2.3.8. Food proteins

Different properties like, protein hydration, solubility, foaming capacity, flexibility, compressibility and volume have alredy been estimated with the help of LPU (Gekko & Noguchi, 1979; Guzey, Kim, & McClements, 2004; Povey, Golding, Higgs, & Wang, 1999; Suzuki, Tamura, & Mihashi, 1996). Protein state can also calculated by ultrasound velocity measurement, which is related with the compressibility of it (Heremans & Smeller, 1998). To distinguish between soluble proteins and casein micelle in skimmed milk, LPU attenuation measurements were used, and which help in estimating the concentration and size of protein and micelle.

2.3.9. Ultrasonic monitoring of food freezing

Sigfusson et al. used ultrasound to estimating the TOF of an ultrasonic pulse in blocks of gelatin, chicken and beef during freezing (Sigfusson, Ziegler, & Coupland, 2004), This help in calculating calculating the percentage time required for food freezing.

Ultrasound waves are also use to determine the temperature of food and the ice content by measuring the speed (Aparicio, Otero, Guignon, Molina-García, & Sanz, 2008), which help inonline monitoring of frozen, freezing and thawing systems.

3. High power ultrasound

High amount of energy is released due to compressions and decompressions (rarefactions) of the medium particles, under propagation of ultrasound waves through a biological material. Frequency higher than 20 kHz is used in high power ultrasound which is responsible for changing physicochemical properties and enhance the quality of various food systems during processing (Mason, Chemat, & Vinatoru, 2011). Extraction of flavors, degassing, destruction of foams, emulsification, crystallization enhancement and modifying polymorphism are some application of high power ultrasound (Higaki, Ueno, Koyano, & Sato, 2001), while sterilization is an another benefit gained by using it(Baumann, Martin, & Hao, 2009).

3.1. Principles of high power ultrasound

Power ultrasound can greatly been affected by energy, intensity, pressure, velocity and temperature. following pattern are used to High power (Patist & Bates, 2008):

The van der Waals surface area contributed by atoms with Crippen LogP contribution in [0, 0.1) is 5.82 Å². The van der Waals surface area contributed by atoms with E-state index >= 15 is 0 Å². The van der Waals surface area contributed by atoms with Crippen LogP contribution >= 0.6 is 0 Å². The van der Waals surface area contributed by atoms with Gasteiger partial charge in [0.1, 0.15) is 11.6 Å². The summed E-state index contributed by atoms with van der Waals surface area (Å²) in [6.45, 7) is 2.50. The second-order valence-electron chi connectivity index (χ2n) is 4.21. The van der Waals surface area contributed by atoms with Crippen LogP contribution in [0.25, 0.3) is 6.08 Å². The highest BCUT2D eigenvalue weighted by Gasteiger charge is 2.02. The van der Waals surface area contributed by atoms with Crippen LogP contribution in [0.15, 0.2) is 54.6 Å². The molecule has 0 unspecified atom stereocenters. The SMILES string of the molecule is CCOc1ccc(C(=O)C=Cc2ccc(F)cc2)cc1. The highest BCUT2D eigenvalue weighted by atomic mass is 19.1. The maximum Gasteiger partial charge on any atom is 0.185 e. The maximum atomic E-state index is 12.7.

Pa =Pamax*sin(2πft)

Where:

Pa is the acoustic pressure (a sinusoidal wave), which is dependent on time (t), frequency (f) and the maximum pressure amplitude of the wave (Muthukumaran, Kentish, Stevens, & Ashokkumar, 2006).

Pa max is related to the power input or intensity (I) of the transducer:

I = Pamax/2ρv

where :

ρ is the density of the medium and v is the sound velocity in the medium.

Acoustic streaming is the main mechanism under low intensities (or high frequencies), (Leighton, 1994; Leighton, 2007). No formation of bubbles during motion and mixing within the fluid, can be seen in acoustic streaming (Alzamora, Guerrero, Schenk, Raffellini, & López- Malo, 2011). High energies liberated under higher intensities (low frequencies) with anacoustic cavitation (Mason, 1998) due to the generation, growth and collapse of large bubbles (Alzamora, Guerrero, Schenk, Raffellini, & López-Malo, 2011)

3.2. Application of power ultrasound in food processing

For the inducing the chemical and physical changes in different food systems, acoustic and hydrodynamic cavitations are responsible. This the reduced the reaction time, increases the reaction yield and using less forcing conditions, which depend on the way of cavitations used. The different ways in which cavitations can be used beneficially in food processing application are, (temperature and pressure) compared to the conventional routes.

3.2.1. Sonocrystallization

In processing of chocolate, butter, margarine, whipped cream and ice cream Crystallization is a important in many food industries. With specific sensory attributes like, texture, hardness, smoothness, mouthfeel food product are made and the fat crystallization are controlled by temperature, cooling with using different application of high power ultrasound waves.

For sonocrystallization (crystallization of liquids and melts ) power ultrasound in the range of 20 kHz and up to the MHz are used. It is also used in fractionation of fats (separating stearin and olein from a triglyceride oil. Ultrasonication decreased the crystallization induction times and increased nucleation rate, which help in forming small crystals and their hardness is increases.